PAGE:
Lyme Disease In Humans
1Department of Medicine, UConn Health, Farmington, CT 06030, USA
2Department of Pediatrics, UConn Health, Farmington, CT 06030, USA
3Departments of Genetics and Genome Sciences, UConn Health, Farmington, CT 06030, USA
4Departments of Molecular Biology and Biophysics, UConn Health, Farmington, CT 06030, USA
5Department of Immunology, UConn Health, Farmington, CT 06030, USA
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What Tests Are Used To Diagnose B Mayonii
Your healthcare provider may order a blood test to look for infection. Limited available information suggests that patients with B. mayonii infection develop antibodies that are similar to those of patients infected with B. burgdorferi. Therefore, Lyme disease serologic testing may help in diagnosing patients with B. mayonii. In some cases, B. mayonii bacteria may also be seen on a blood smear. Infection with B. mayonii can be specifically identified by Lyme disease molecular tests at Mayo Clinic. Lyme disease, including infection with B. mayonii, can be diagnosed without testing when patients have signs and symptoms consistent with Lyme disease and a history of possible exposure to blacklegged ticks.
Treatment For Neurological Lyme Disease
After defining the problem, she moves on to solutions. The next section deals with pharmaceutical approaches to Lyme disease in the brain, including an explanation of the blood-brain barrier and what drugs can effectively penetrate it. She discusses medications that reduce inflammation, as well as those to stabilize neurological function, balance mood and help people think more clearly.
Section 3 discusses natural approaches to Lyme disease in the brain: antimicrobials, such as Cats Claw and teasel root anti-inflammatories, such as curcumin and stephania root antioxidants, such as glutathione neurotransmitter support and essential oils such as peppermint and frankincense.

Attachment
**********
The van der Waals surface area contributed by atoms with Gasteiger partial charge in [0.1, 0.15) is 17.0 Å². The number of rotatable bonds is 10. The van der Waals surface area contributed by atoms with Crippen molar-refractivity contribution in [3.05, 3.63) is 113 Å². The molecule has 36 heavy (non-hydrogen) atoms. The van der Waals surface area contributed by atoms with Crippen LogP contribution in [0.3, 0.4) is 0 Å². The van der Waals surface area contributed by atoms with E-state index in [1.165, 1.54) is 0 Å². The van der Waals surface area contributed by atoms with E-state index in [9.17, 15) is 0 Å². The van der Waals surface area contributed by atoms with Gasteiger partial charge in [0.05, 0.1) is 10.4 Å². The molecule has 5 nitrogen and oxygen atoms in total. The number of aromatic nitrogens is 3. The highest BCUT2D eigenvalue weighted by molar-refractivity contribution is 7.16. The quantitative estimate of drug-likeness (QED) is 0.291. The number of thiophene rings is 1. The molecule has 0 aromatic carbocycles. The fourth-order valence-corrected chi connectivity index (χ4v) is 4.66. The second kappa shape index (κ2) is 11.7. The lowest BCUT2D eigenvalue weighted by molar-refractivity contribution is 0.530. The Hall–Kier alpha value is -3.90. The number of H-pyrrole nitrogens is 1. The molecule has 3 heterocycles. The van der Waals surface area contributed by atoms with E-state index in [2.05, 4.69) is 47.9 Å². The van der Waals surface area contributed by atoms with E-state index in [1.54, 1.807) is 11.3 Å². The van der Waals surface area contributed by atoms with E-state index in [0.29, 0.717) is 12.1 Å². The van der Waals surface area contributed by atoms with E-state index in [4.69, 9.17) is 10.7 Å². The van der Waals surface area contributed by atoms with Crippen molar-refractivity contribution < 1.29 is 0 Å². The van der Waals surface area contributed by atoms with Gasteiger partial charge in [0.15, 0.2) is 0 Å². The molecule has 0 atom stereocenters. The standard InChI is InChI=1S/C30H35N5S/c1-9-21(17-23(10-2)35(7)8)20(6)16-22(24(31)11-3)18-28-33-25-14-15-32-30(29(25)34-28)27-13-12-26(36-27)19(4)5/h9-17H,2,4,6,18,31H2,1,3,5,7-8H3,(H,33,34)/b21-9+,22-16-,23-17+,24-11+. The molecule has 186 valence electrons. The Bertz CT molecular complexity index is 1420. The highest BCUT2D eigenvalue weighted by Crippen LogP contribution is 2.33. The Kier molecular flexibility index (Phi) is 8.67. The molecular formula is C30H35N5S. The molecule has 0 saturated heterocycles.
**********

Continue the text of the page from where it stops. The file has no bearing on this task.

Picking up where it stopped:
Section 4 deals with nutrition. Readers of her earlier book, The Lyme Diet, will find familiar themes: avoid gluten, dairy, sugar, caffeine, alcohol and additives such as MSG.
Ducharme explains about therapies to help the brain, including neurofeedback, Brainwave Entrainment, and hyperbaric oxygen. She covers sleep and exercise. She reviews different kinds of psychotherapy for patients with Lyme brain.
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What Can I Expect Long Term If My Child Has Lyme Disease
If Lyme disease is caught and treated early, most children will make a full recovery. Some children with Lyme disease go on to experience whats called a post-infectious syndrome with symptoms that may include feeling fatigue, joint aches and pains, headaches, difficulty sleeping, and problems concentrating. Since the infection itself is gone by this time, doctors generally dont prescribe antibiotics. Each child is different, but its not uncommon for symptoms of post-infectious syndrome to linger for months, or even years, and they can be made worse by stress or other illness. But most children do make a full recovery.
Blacklegged, or deer, ticks are very small, so it helps to know what to look for when doing a tick check. Adults are about the size of sesame seeds and in the nymph or larva stage, they can be as tiny as a poppy seeds.
Differential Gene Expression Tick Transmission And Back Again